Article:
Much has been made about Apple's (Nasdaq: AAPL ) so called "earnings miss" in recent days. And while it's true that for the first time in recent memory Apple reported revenue and earnings below what Wall Street was expecting, Apple's performance in the fourth quarter was still extremely strong. Rather than panicking and selling, Tier 1 investors are calmly using the decline in Apple's share price to buy the stock at a discount to its true value.
So why were Apple's earnings weaker than Wall Street had hoped for?
Well, it wasn't because customers were holding off buying a tablet computer as they waited for Amazon.com's (Nasdaq: AMZN ) new Kindle Fire – Apple sold 11 million iPads in the fourth quarter, which represents 166% unit growth year-over-year.
And it wasn't because people were buying Dell (Nasdaq: DELL ) or Hewlett-Packard (Nasdaq: HPQ ) PCs rather than Macs – Apple sold nearly five million Macs, up 26%.
The big difference between Wall Street analysts' expectations and Apple's actual results was related to iPhone sales. Apple sold 17 million iPhones while the consensus estimate was for 20 million. But again, I don't believe the shortfall was because formerly loyal Apple fans were converting to Google's Android-based phones or waiting with bated breath for Nokia's (NYSE: NOK ) new Microsoft's (Nasdaq: MSFT ) Windows-powered phones.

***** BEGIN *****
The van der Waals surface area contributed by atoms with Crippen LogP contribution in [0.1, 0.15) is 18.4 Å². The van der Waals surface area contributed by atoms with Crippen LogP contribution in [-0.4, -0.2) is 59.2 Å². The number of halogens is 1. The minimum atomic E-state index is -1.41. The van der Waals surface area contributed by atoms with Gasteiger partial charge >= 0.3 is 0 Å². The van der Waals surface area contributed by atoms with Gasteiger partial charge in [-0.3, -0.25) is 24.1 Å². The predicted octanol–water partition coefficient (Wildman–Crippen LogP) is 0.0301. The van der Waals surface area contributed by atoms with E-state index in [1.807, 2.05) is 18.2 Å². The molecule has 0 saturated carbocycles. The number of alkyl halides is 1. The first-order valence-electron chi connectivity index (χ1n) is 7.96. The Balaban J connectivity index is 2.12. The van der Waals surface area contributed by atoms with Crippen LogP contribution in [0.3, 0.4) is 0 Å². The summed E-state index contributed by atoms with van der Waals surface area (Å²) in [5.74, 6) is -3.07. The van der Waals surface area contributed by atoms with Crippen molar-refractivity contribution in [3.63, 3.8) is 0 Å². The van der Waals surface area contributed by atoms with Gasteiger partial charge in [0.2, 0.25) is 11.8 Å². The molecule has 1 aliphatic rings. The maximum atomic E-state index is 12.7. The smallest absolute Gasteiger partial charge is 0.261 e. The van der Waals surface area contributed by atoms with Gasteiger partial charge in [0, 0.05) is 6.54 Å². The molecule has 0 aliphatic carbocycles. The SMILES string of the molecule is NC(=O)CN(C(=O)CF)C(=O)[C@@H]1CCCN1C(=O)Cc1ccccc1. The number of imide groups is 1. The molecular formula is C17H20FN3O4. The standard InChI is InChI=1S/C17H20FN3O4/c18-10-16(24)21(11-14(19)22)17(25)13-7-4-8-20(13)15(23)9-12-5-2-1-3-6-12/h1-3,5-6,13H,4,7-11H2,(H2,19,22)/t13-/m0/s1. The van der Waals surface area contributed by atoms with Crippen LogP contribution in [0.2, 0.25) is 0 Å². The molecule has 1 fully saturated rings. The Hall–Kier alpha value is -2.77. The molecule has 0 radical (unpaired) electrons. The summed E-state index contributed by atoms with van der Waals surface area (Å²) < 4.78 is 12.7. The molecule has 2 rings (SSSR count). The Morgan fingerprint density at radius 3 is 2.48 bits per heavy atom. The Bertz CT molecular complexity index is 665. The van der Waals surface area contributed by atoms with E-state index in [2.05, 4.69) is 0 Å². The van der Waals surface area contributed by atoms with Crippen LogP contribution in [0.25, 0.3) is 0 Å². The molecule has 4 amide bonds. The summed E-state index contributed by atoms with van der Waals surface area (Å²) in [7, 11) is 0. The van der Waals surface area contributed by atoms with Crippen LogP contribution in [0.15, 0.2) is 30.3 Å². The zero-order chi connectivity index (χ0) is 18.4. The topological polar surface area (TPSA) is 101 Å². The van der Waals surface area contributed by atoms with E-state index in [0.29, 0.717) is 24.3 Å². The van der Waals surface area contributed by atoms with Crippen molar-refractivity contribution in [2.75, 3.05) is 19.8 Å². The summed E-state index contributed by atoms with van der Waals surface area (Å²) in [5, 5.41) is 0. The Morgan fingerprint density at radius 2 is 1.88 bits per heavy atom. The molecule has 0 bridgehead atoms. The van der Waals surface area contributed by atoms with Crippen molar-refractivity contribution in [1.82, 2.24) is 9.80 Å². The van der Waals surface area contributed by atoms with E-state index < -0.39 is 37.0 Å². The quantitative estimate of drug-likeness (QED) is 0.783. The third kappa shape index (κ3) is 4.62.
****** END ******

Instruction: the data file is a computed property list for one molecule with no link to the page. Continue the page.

Apple explained in its conference call that fourth-quarter iPhone sales were affected by rumors surrounding the release of the new iPhone 4S. So what seems to have happened is that people held off buying an iPhone until the new model was released. And buy they have -- Apple recently announced that it sold 4 million new iPhones 4Ses in just three days.
Now as Apple satisfies that pent-up demand, this will be reflected in Apple's future sales and earnings numbers, which I believe are poised to wow investors once again. Apple seems to be thinking the same thing. The company is normally very conservative in its earnings projections -- to the point of being accused of "sandbagging it" -- but management actually issued guidance for the current quarter above what Wall Street was expecting.
Nothing in Apple's fourth-quarter results changes my belief that Apple is worth $500 per share, and possibly much more. Rather than a reason to sell, I believe the recent earnings-induced pullback in Apple's share price is an opportunity to buy Apple at an even more attractive price.
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